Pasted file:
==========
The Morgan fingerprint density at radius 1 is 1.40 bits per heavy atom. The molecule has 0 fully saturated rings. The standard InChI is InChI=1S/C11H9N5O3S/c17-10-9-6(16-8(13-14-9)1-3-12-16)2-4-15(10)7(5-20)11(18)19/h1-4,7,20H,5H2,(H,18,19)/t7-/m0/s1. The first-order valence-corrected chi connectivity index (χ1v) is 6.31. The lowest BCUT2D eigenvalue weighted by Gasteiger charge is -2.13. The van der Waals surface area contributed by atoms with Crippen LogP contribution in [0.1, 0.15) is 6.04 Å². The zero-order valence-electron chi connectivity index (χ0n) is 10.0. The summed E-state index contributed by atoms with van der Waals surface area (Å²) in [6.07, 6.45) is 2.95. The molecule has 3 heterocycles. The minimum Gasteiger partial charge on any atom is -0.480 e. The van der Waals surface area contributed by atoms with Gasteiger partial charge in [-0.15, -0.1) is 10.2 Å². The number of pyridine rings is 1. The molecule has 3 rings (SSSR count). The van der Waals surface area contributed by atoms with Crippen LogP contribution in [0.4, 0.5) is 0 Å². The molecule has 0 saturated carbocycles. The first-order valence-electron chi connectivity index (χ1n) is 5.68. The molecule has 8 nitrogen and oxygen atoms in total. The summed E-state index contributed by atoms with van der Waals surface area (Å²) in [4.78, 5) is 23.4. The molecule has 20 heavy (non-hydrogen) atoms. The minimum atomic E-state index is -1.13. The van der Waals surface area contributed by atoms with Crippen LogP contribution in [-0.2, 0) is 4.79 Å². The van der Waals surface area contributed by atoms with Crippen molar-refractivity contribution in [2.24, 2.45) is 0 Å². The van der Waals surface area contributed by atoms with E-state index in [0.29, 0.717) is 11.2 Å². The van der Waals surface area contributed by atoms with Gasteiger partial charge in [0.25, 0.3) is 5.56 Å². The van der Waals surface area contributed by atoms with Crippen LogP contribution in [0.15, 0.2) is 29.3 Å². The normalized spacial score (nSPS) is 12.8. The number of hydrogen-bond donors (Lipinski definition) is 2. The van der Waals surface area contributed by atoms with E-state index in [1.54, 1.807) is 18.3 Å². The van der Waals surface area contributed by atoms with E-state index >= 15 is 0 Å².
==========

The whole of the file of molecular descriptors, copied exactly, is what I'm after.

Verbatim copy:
The Morgan fingerprint density at radius 1 is 1.40 bits per heavy atom. The molecule has 0 fully saturated rings. The standard InChI is InChI=1S/C11H9N5O3S/c17-10-9-6(16-8(13-14-9)1-3-12-16)2-4-15(10)7(5-20)11(18)19/h1-4,7,20H,5H2,(H,18,19)/t7-/m0/s1. The first-order valence-corrected chi connectivity index (χ1v) is 6.31. The lowest BCUT2D eigenvalue weighted by Gasteiger charge is -2.13. The van der Waals surface area contributed by atoms with Crippen LogP contribution in [0.1, 0.15) is 6.04 Å². The zero-order valence-electron chi connectivity index (χ0n) is 10.0. The summed E-state index contributed by atoms with van der Waals surface area (Å²) in [6.07, 6.45) is 2.95. The molecule has 3 heterocycles. The minimum Gasteiger partial charge on any atom is -0.480 e. The van der Waals surface area contributed by atoms with Gasteiger partial charge in [-0.15, -0.1) is 10.2 Å². The number of pyridine rings is 1. The molecule has 3 rings (SSSR count). The van der Waals surface area contributed by atoms with Crippen LogP contribution in [0.4, 0.5) is 0 Å². The molecule has 0 saturated carbocycles. The first-order valence-electron chi connectivity index (χ1n) is 5.68. The molecule has 8 nitrogen and oxygen atoms in total. The summed E-state index contributed by atoms with van der Waals surface area (Å²) in [4.78, 5) is 23.4. The molecule has 20 heavy (non-hydrogen) atoms. The minimum atomic E-state index is -1.13. The van der Waals surface area contributed by atoms with Crippen LogP contribution in [-0.2, 0) is 4.79 Å². The van der Waals surface area contributed by atoms with Crippen molar-refractivity contribution in [2.24, 2.45) is 0 Å². The van der Waals surface area contributed by atoms with E-state index in [0.29, 0.717) is 11.2 Å². The van der Waals surface area contributed by atoms with Gasteiger partial charge in [0.25, 0.3) is 5.56 Å². The van der Waals surface area contributed by atoms with Crippen LogP contribution in [0.15, 0.2) is 29.3 Å². The normalized spacial score (nSPS) is 12.8. The number of hydrogen-bond donors (Lipinski definition) is 2. The van der Waals surface area contributed by atoms with E-state index in [1.54, 1.807) is 18.3 Å². The van der Waals surface area contributed by atoms with E-state index >= 15 is 0 Å².